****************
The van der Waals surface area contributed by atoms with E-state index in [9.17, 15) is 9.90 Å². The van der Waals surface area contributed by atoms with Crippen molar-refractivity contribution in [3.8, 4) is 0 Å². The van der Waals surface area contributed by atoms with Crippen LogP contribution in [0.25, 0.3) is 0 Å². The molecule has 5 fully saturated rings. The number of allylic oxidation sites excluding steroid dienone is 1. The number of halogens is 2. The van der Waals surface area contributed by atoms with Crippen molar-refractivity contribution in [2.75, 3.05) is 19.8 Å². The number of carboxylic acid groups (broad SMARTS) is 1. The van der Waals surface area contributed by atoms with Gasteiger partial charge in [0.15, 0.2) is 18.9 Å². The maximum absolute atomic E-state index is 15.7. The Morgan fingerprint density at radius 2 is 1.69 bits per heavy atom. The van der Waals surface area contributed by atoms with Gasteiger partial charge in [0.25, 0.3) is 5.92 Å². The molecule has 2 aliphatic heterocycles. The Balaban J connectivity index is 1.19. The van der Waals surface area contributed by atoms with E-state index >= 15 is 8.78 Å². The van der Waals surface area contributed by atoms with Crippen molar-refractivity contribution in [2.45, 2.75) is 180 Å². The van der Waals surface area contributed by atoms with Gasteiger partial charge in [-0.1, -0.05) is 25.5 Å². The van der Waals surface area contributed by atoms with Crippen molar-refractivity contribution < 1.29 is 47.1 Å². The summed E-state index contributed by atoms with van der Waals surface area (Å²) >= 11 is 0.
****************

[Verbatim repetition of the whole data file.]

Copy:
The van der Waals surface area contributed by atoms with E-state index in [9.17, 15) is 9.90 Å². The van der Waals surface area contributed by atoms with Crippen molar-refractivity contribution in [3.8, 4) is 0 Å². The van der Waals surface area contributed by atoms with Crippen LogP contribution in [0.25, 0.3) is 0 Å². The molecule has 5 fully saturated rings. The number of allylic oxidation sites excluding steroid dienone is 1. The number of halogens is 2. The van der Waals surface area contributed by atoms with Crippen molar-refractivity contribution in [2.75, 3.05) is 19.8 Å². The number of carboxylic acid groups (broad SMARTS) is 1. The van der Waals surface area contributed by atoms with Gasteiger partial charge in [0.15, 0.2) is 18.9 Å². The maximum absolute atomic E-state index is 15.7. The Morgan fingerprint density at radius 2 is 1.69 bits per heavy atom. The van der Waals surface area contributed by atoms with Gasteiger partial charge in [0.25, 0.3) is 5.92 Å². The molecule has 2 aliphatic heterocycles. The Balaban J connectivity index is 1.19. The van der Waals surface area contributed by atoms with E-state index >= 15 is 8.78 Å². The van der Waals surface area contributed by atoms with Crippen molar-refractivity contribution in [2.45, 2.75) is 180 Å². The van der Waals surface area contributed by atoms with Gasteiger partial charge in [-0.1, -0.05) is 25.5 Å². The van der Waals surface area contributed by atoms with Crippen molar-refractivity contribution < 1.29 is 47.1 Å². The summed E-state index contributed by atoms with van der Waals surface area (Å²) >= 11 is 0.